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ArlingtonNatural-resource plan asks for full accounting of tree canopy

Natural-resource plan asks for full accounting of tree canopy

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A more regularized accounting of the number, health and maintenance of Arlington’s trees and its canopy is one recommendation of the county government’s draft Forestry and Natural Resources Plan, currently out for public review.

The 101-page document was released Aug. 1, with community feedback sought through early October.

The proposal recommends taking a full accounting of Arlington’s tree canopy every three to five years, or more frequently as technology improves and costs come down.

“Regular canopy assessments can provide critical trend information over the life of the plan,” the report noted, asking county leaders to explore emerging technology, including drones and artificial intelligence, in an effort to better and more frequently calculate the number and canopy of Arlington’s trees, which today are estimated to total a little over 750,000.

Getting an accurate count of tree-canopy trends has been a contentious matter in the county. Organizations including the Arlington Tree Action Group (ATAG) and Arlington County Civic Federation have pushed for an update to the last tree-canopy study, conducted in 2016 with results released in 2017.

The 2016 study concluded that trees provide a canopy over about 41 percent of the county’s land surface, excluding federal facilities such as the Pentagon and Ronald Reagan Washington National Airport. That figure was up from 40 percent in a 2011 survey but down from 43 percent in 2008.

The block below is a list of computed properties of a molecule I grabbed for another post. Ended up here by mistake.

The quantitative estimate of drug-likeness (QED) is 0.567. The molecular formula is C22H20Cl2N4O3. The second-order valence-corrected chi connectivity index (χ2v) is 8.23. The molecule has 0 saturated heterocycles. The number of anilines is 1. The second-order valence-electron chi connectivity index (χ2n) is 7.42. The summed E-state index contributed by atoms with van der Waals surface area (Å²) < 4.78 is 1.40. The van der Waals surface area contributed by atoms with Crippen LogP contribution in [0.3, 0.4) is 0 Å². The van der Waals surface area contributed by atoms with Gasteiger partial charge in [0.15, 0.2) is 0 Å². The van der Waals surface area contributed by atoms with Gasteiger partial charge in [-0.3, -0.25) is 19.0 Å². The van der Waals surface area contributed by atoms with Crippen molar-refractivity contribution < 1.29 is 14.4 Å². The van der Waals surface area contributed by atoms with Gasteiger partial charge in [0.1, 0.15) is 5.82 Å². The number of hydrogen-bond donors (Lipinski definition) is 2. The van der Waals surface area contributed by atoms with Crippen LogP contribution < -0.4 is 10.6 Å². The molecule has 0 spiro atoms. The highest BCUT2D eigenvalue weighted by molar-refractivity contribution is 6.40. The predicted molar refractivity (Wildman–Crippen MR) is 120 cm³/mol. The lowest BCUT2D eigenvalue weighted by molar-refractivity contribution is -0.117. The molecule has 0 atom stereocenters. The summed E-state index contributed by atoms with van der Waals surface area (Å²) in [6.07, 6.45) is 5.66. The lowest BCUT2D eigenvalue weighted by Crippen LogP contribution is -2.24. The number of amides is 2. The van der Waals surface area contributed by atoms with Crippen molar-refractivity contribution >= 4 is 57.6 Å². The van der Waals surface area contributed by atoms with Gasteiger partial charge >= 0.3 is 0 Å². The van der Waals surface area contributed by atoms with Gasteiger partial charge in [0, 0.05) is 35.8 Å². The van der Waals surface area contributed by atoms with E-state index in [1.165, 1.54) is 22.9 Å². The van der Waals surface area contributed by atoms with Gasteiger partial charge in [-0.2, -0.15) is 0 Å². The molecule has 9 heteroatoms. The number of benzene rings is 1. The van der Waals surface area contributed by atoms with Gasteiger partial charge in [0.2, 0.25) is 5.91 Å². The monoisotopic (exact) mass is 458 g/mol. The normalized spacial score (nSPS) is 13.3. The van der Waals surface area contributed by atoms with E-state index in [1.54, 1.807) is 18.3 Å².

The results led to sparring between ATAG members (who fear development and county-government decision-making is pushing down the tree-canopy levels) and county leaders (who say the differences recorded in the three different studies are effectively within the margin of error and contend that when it comes to tree-preservation measures, their efforts are limited by state law).

Efforts by ATAG and the Civic Federation to encourage funding for a new study have met with what seems to be polite indifference from the County Board, which earlier this year agreed with staff’s position that a survey should be taken only after the new Forestry and Natural Resources Plan had been adopted.

The newly proposed plan also calls for publication of Web-based maps on the change in tree canopy over time, and regular reports on changes to the County Board and public.

In other sections of the draft proposal:

• The measure calls for the county government to do a better job in maintaining the trees it plants on public land. Often, critics contend, those trees are planted but then forgotten and left to their own survival devices, with the result being that dead trees need to be removed and new ones planted in their place.

• There is a call for conducting flora and fauna inventories on cycles of five to 10 years, enlisting the public to help support the work through volunteer effort.

• There is a request to conduct surveys on “high-impact organisms and existing/emerging pests,” ranging from deer down to invasive plants and bugs, an issue often currently addressed in a piecemeal fashion.

The Forestry and Natural Resources Plan draft will be out for review through Oct. 3, with several community events planned in the interim. For information, see the county government’s Website at https://arlingtonva.us.

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